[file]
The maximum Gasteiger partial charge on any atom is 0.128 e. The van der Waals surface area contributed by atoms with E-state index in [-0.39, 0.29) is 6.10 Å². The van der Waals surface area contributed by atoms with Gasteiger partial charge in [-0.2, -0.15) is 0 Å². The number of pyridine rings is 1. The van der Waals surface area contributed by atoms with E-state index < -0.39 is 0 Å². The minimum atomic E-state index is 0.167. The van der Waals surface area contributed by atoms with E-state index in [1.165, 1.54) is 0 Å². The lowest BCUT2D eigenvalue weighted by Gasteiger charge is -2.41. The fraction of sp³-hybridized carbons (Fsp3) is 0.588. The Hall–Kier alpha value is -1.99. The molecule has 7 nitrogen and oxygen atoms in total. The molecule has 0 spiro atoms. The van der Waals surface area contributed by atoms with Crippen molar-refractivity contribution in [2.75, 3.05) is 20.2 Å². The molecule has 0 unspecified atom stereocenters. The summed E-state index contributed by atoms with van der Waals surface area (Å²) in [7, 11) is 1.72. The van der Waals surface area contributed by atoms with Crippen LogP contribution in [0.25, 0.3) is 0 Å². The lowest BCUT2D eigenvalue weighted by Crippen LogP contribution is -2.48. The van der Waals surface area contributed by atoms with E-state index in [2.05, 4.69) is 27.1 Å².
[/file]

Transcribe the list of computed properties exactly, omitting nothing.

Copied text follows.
The maximum Gasteiger partial charge on any atom is 0.128 e. The van der Waals surface area contributed by atoms with E-state index in [-0.39, 0.29) is 6.10 Å². The van der Waals surface area contributed by atoms with Gasteiger partial charge in [-0.2, -0.15) is 0 Å². The number of pyridine rings is 1. The van der Waals surface area contributed by atoms with E-state index < -0.39 is 0 Å². The minimum atomic E-state index is 0.167. The van der Waals surface area contributed by atoms with E-state index in [1.165, 1.54) is 0 Å². The lowest BCUT2D eigenvalue weighted by Gasteiger charge is -2.41. The fraction of sp³-hybridized carbons (Fsp3) is 0.588. The Hall–Kier alpha value is -1.99. The molecule has 7 nitrogen and oxygen atoms in total. The molecule has 0 spiro atoms. The van der Waals surface area contributed by atoms with Crippen molar-refractivity contribution in [2.75, 3.05) is 20.2 Å². The molecule has 0 unspecified atom stereocenters. The summed E-state index contributed by atoms with van der Waals surface area (Å²) in [7, 11) is 1.72. The van der Waals surface area contributed by atoms with Crippen LogP contribution in [0.25, 0.3) is 0 Å². The lowest BCUT2D eigenvalue weighted by Crippen LogP contribution is -2.48. The van der Waals surface area contributed by atoms with E-state index in [2.05, 4.69) is 27.1 Å².